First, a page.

Easier to start elsewhere or from scratch, perhaps, albeit that's not to deny there may be /some/ good ideas/inspirational hook/reusable areas therein.

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  45. Very interesting discussion! My own experience with the Jakalla underworld was (and still is, for that matter, as we're still exploring it and finding new things to boggle at) that the Professor had set the place up like a giant stage set, with fascinating scenery and interesting 'bit players' who would have his plot lines ready for for us to discover. It was a 'living' underworld; one would run into repair parties from various temples fixing up old shrines, restocking looted treasures, and generally cleaning up the mess left behind by the various parties of player characters.

    One mess that didn't get cleaned up was due the 'endless mazes' that were quoted, above; the original group of players got bored with the endless twistings and turnings in one section and simply blew a hole through the walls to create a straight path. The hole is still there, and my current group uses it as a short-cut.

    The Professor also mapped out only three of the seven levels when he did the original in 1974; I asked him about this, once, and he simply smiled and said that "it was always a good idea to keep a little something back for later..."

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  46. Hiya, Jeff. Trust you're feeling a bit better, now. :)

    Thanks for sharing that insight/history which does, of course, bring in a further complexity regarding the relationship between a megadungeon - by whatever definition - and the rest of the campaign world in which it is situated. (Well, barring a freeform multidimensional-nexus megadungeon, or World's Largest Dungeon which rather ignores that issue entirely ;)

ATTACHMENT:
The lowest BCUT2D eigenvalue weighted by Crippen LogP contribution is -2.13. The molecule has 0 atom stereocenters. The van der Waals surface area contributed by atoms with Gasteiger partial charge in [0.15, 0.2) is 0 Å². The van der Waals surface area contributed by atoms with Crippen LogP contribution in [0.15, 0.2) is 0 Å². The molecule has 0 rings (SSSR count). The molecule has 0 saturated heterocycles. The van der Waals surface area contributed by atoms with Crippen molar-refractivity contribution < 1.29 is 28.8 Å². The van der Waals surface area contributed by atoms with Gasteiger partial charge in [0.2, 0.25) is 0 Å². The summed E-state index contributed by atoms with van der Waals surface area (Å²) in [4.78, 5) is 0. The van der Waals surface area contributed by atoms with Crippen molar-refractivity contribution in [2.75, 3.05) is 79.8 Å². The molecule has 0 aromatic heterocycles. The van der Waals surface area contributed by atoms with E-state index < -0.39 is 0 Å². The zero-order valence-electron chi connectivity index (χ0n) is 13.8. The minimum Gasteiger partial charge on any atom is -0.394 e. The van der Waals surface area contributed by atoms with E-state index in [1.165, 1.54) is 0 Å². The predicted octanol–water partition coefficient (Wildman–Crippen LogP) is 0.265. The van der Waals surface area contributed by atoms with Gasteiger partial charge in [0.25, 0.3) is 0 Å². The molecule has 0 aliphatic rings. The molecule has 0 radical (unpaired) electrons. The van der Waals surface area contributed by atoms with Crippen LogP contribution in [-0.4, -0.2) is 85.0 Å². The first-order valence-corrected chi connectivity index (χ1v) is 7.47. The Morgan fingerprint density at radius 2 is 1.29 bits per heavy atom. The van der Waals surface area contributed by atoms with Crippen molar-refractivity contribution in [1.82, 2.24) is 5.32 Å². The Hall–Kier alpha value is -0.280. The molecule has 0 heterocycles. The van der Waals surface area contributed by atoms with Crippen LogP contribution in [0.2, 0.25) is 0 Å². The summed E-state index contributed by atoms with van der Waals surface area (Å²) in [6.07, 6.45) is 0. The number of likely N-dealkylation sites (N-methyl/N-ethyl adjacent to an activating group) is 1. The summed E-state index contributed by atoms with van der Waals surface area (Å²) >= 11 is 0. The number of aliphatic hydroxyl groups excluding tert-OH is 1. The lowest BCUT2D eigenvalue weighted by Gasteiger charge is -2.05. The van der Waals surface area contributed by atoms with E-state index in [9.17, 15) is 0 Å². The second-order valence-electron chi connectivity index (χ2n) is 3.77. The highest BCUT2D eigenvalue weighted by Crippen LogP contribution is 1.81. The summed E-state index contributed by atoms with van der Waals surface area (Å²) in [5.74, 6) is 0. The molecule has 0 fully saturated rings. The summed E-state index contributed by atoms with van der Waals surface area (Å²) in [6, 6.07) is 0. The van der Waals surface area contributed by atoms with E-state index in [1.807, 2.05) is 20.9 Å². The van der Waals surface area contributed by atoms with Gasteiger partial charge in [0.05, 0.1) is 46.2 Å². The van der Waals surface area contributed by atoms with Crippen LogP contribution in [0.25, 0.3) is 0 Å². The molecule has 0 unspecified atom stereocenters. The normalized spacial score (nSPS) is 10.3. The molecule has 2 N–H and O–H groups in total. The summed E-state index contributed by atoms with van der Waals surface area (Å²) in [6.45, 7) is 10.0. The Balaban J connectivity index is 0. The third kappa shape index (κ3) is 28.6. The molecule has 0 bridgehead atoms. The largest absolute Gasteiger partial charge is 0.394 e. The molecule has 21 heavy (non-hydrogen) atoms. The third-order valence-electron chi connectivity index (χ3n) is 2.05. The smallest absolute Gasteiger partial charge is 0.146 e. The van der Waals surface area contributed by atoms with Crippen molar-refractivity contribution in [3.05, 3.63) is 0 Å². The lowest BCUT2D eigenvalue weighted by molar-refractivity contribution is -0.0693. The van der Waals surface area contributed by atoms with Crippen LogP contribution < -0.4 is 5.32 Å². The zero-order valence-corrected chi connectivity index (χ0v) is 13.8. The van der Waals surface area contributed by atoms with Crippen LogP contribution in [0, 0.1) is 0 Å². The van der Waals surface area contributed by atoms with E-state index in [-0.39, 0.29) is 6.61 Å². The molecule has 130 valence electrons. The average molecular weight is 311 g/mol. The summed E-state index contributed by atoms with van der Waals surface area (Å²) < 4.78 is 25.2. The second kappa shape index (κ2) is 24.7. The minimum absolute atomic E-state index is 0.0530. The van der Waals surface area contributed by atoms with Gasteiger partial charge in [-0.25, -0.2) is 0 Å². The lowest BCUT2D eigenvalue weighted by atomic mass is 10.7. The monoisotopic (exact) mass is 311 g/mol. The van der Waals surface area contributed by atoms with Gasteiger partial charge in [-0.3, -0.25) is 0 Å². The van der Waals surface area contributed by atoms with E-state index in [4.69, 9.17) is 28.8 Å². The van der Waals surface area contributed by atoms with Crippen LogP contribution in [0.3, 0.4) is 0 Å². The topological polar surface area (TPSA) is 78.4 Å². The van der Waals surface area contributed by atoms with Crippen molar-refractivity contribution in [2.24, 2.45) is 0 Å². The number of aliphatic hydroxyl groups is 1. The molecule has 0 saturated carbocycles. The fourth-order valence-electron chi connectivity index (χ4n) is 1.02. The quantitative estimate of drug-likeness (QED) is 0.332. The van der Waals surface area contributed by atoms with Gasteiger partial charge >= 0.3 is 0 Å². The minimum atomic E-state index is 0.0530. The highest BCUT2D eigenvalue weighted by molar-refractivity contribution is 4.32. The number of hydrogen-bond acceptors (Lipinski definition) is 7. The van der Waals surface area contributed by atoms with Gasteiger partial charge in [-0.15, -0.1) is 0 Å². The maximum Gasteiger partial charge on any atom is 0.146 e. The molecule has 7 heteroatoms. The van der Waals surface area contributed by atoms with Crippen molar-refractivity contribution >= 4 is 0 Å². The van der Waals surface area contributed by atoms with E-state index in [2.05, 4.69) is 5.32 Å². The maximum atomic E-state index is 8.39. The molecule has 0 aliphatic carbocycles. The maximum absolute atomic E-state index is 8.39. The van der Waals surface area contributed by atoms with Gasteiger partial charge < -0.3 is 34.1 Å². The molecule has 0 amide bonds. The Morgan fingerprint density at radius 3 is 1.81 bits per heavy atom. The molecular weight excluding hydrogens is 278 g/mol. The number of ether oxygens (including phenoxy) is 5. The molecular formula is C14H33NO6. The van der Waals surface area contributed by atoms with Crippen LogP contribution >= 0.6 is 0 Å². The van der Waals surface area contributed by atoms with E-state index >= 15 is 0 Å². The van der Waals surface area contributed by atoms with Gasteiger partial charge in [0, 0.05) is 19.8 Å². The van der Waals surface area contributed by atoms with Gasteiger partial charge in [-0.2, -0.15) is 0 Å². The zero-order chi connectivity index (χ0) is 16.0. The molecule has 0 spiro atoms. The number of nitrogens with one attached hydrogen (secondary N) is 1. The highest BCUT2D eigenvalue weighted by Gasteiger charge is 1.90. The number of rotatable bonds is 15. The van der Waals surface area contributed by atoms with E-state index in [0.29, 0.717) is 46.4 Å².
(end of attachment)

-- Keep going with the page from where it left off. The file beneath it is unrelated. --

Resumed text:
Coherence in the case of your own adventurings under Jakalla was /relatively/ "easy" since the Prof. had several decades to work on the backstory/setting but, even then, that creates the problem of having a /large/ amount of information with which the GM requires to be familiar - both statically and dynamically.
    As has been said - somewhat blithely, perhaps - it doesn't matter what system you use to play Tekumel so much as having Phil GM it. ;)

    Not an easy "transfer" to make to a publishable megadungeon (modular or otherwise) and underlying the "easier to build one oneself" line of thought, perhaps.

    > "it was always a good idea to keep a little something back for later..."

    Amen to that! ;)

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  48. >The underlying railroad/sausage-machine . . >premise >("Start this end at level 1 - end up that >end at level >20") is, however, anathema to many > especially in >the "old school", I suspect, since >that immediately >damages the potential for > freeform adventuring.

    Who says your PC's going to make it to 20 'th level much less 10'th or even 3'rd? The designers said TWLD was made to take PC's from 1st to 20'th level should they choose but doesn't mean it's a guaranteed one way ticket - you PC's could DIE in the process. Also the fact that your calling it a sausage/railroad adventure is simply crass . It's a dungeon crawl, which means the players/ PC's pretty much decide what they want to do once they set foot in the place and how far they want to go.

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  49. Sorry to be coming late to the party (geeze, it's only been a couple of hours and already so many replies), but this is a subject near and dear to my heart for obvious reasons.

    I was going to write a long reply to this, but it got a bit too long! I've turned it into a sort of reply-post over at my own blog.

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  50. > Also the fact that your calling it a sausage/railroad adventure is simply crass .

    How so?

    You wrote: